Weed Control and the Life Cycles of Weeds
Some weeds come and go in a single season, some come back every year, and some grow into long-lived trees. Knowing which kind of weed you have is the key to controlling it.
Disturb the soil in a garden bed anywhere in the U.S., and you’re likely to see lambsquarters pop up in spring through early summer. This plant is one of the planet’s most common and far-reaching weeds. It’s found in all 50 U.S. states as well as throughout most of the temperate world.
It’s a plant that’s been around a long time, too. Bronze-age Asians and Europeans foraged it as a leafy green. By the ninth century, lambsquarters was often eaten along with lamb and bread made from the season’s first grains at an English harvest festival known as “Lammas Day.” (The name traces to that connection.)
Lambsquarters (Chenopodium album) is a member of the amaranth family, which makes it a relative of another widespread weed – pigweed – but also the common edibles quinoa, spinach, and red beet. It’s sometimes called “wild spinach” and occasionally “white goosefoot.” Lambsquarters leaves and stems are edible and are a good source of iron, vitamin C, and other minerals. The seeds can be ground as a grain and used as flour.
Most people, however, view lambsquarters as a prolific weed that’s a regular “cast member” in vegetable gardens, flower beds, farm fields, and other disturbed-soil sites. One reason this weed is so prolific is that it produces a lot of seed. A single lambsquarters plant is capable of producing 70,000 or more seeds in a single season.
Another survival advantage is that the seed doesn’t germinate all at once or within a year or two. Seeds have varying dormancy ability, allowing some to sprout the next year but others to stay dormant in the soil for 10 or 20 years – even longer when buried. Seeds sprout best in the top inch of soil, which is why lambsquarters outbreaks are common after a garden has been dug or tilled. That action stirs dormant, buried seed to the surface, where the light and warmth encourages germination.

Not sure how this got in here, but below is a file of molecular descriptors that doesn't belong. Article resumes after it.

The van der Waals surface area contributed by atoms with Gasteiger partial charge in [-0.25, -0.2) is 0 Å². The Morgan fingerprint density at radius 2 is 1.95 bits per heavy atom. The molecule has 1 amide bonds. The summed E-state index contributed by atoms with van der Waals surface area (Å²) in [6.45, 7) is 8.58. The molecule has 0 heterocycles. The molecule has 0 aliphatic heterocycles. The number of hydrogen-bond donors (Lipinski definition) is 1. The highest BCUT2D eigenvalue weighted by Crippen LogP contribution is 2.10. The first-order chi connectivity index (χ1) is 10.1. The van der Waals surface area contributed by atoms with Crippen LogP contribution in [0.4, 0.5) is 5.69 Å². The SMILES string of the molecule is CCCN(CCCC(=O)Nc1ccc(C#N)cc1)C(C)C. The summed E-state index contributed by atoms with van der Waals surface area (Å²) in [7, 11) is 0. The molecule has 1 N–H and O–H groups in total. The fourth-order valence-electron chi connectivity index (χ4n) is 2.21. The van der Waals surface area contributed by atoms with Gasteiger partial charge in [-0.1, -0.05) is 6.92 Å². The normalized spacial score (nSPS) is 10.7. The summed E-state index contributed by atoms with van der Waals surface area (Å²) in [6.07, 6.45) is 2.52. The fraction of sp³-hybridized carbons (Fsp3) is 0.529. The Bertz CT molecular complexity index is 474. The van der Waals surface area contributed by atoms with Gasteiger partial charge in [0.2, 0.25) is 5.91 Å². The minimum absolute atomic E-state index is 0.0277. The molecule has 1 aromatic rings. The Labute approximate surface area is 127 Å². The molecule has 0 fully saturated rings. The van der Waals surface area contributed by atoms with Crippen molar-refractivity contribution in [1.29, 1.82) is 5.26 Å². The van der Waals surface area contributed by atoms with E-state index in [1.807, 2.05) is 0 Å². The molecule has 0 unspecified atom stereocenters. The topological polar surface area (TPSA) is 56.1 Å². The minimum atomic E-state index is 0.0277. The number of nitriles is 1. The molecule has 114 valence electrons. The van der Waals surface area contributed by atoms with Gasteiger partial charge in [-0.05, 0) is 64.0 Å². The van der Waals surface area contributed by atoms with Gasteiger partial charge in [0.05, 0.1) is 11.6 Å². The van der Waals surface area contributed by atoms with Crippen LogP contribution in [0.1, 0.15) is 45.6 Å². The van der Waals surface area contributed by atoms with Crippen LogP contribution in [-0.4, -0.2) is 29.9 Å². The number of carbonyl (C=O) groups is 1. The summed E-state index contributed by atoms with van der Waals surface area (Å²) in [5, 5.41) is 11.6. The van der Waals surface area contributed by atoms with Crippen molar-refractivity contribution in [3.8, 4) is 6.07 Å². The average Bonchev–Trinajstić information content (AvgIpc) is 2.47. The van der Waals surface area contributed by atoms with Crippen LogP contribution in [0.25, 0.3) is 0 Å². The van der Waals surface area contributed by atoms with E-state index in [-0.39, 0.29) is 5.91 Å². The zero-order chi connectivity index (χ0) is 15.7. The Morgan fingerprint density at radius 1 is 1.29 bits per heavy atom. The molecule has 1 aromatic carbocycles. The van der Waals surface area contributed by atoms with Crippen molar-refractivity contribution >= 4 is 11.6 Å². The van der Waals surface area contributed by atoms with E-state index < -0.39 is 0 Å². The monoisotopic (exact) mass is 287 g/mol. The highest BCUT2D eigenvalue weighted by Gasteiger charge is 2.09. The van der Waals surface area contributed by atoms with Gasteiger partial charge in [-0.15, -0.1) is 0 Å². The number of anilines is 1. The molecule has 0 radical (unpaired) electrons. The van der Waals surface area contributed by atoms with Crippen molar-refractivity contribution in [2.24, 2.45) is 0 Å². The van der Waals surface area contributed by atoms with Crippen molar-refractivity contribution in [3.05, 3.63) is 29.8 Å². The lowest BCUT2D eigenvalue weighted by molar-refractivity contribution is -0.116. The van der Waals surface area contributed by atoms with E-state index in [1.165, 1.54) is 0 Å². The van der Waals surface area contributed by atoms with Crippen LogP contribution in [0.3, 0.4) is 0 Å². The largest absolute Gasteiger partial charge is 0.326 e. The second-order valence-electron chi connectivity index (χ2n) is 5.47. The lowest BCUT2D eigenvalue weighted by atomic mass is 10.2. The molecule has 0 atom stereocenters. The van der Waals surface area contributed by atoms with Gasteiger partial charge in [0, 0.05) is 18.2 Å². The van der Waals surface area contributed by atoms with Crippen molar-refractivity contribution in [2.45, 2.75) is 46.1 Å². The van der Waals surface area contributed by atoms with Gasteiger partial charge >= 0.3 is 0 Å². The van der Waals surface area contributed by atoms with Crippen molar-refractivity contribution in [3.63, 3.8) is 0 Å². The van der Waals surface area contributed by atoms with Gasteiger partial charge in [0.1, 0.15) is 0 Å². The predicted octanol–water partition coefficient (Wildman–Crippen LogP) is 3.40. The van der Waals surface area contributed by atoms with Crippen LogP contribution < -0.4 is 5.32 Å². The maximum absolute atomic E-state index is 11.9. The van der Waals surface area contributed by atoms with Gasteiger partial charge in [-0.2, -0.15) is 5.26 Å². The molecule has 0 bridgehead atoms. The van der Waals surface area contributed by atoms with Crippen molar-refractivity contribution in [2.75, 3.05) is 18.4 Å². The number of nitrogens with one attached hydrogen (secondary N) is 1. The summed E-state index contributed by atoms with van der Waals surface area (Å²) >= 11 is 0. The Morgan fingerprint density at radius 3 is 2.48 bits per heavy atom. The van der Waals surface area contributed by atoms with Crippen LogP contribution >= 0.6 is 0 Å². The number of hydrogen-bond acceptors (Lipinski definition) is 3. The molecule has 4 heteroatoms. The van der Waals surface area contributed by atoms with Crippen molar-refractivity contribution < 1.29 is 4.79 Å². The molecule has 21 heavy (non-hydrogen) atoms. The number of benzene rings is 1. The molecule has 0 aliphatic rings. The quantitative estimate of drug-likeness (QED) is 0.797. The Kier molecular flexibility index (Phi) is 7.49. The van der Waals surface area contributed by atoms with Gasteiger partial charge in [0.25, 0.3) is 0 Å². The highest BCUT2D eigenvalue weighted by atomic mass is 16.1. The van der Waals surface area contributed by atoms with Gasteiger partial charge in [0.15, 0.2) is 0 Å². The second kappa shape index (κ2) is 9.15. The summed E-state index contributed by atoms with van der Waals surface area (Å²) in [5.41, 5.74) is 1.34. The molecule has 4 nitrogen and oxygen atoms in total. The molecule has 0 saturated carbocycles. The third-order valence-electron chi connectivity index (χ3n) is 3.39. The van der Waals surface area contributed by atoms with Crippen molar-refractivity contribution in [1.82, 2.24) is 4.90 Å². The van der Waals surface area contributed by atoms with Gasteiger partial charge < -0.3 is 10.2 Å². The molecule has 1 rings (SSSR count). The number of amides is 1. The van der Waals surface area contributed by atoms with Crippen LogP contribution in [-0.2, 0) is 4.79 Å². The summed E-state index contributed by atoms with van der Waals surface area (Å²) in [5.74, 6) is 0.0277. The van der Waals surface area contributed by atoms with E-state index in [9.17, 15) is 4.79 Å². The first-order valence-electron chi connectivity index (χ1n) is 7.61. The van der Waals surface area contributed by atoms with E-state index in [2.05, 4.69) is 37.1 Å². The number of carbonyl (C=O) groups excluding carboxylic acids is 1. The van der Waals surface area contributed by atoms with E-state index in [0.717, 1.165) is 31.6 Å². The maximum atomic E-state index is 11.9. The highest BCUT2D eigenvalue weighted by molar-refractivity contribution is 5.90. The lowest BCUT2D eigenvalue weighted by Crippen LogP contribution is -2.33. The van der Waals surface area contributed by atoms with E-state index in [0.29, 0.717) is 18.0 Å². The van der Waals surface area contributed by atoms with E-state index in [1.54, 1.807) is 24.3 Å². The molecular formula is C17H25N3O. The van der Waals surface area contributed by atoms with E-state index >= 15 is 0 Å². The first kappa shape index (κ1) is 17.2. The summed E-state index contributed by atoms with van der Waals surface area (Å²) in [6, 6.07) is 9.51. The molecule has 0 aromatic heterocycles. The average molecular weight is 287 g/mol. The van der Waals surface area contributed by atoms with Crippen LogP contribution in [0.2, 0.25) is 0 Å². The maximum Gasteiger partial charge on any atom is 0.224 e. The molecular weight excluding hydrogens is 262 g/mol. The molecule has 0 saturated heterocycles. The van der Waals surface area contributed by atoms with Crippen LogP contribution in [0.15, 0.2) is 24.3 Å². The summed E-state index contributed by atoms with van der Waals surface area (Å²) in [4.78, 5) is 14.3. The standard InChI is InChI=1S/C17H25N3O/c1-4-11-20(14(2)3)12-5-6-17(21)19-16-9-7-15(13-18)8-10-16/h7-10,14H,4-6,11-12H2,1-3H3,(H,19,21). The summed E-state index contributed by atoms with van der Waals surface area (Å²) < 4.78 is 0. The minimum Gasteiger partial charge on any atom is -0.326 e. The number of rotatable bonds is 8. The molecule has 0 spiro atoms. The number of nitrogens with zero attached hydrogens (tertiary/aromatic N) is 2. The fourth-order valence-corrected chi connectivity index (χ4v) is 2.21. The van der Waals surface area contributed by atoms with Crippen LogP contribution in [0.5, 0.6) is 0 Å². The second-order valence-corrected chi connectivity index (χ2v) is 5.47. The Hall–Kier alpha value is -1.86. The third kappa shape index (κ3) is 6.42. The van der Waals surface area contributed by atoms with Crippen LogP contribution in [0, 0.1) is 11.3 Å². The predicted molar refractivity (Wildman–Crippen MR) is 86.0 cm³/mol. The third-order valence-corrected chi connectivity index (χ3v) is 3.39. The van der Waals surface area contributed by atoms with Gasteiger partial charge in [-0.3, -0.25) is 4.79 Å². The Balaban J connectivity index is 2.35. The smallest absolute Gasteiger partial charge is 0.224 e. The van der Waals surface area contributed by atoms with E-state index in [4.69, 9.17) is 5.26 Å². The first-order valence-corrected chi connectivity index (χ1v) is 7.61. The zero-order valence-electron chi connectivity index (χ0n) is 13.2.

A third survivor trait of lambsquarters is that it isn’t picky about growing conditions.
Plants grow in sandy or clayish soil, in acidic or alkaline pH, and even in fairly compacted soil. Lambsquarters is also tolerant of drought and salt. Growth is especially explosive when this weed finds a fertilized garden.
Lambsquarters is an upright plant that can grow three feet or more into what looks like a narrow, well branched, weed tree. The leaves are diamond shaped, about one to two inches long, and have notched edges or “teeth.” The lower leaves tend to be the widest and “toothiest,” while the upper ones are often more lance-shaped and smooth-edged.
Leaves emerge alternately from the stems, except for the first new set, which are opposite one another. A key identifier is that the leaf undersides have a grayish cast. Look closely at the stems, and you’ll find faint reddish streaks.
Lambsquarters seeds start sprouting when daytime temperatures reach the 50s, but additional seeds often sprout until summer temperatures reach the upper 80s. Seed stalks sport narrow clusters of tiny, grayish-white flowers from June to September. Then mature seeds drop before the plants die with fall frost.
Lambsquarters is a summer-annual weed, meaning each year’s plants die to give way to a new set of seed-sprouted weeds the following summer.
Lambsquarters doesn’t spread far by wind, but it does move around via animals, shoe bottoms, mowing equipment, rain runoff, and in manures applied as garden fertilizer (seeds don’t digest well in animals).
Since lambsquarters is such a prolific seeder, it’s important to keep plants from maturing new seeds. Fortunately, plants are shallow-rooted and come out easily by hand or by hoe. Just be sure to get them as young as possible and definitely before flowers begin setting seed. Lambsquarters plants also can be killed with a flame weeder or spot-sprayed with liquid herbicides. Check herbicide labels for usage directions and to make sure lambsquarters is listed.
The germination of new lambsquarters plants can be prevented with a layer of mulch or with annual applications of a granular weed preventer.
Both Preen Garden Weed Preventer and Preen Extended Control Weed Preventer are labeled for control of lambsquarters. These products can be used over and around most existing garden plants (see product labels for exceptions), but they have to be applied in early spring before new lambsquarters begin sprouting.
In edible gardens, Preen Vegetable Garden Natural Weed Preventer is an option that uses corn gluten meal as the weed-preventing agent.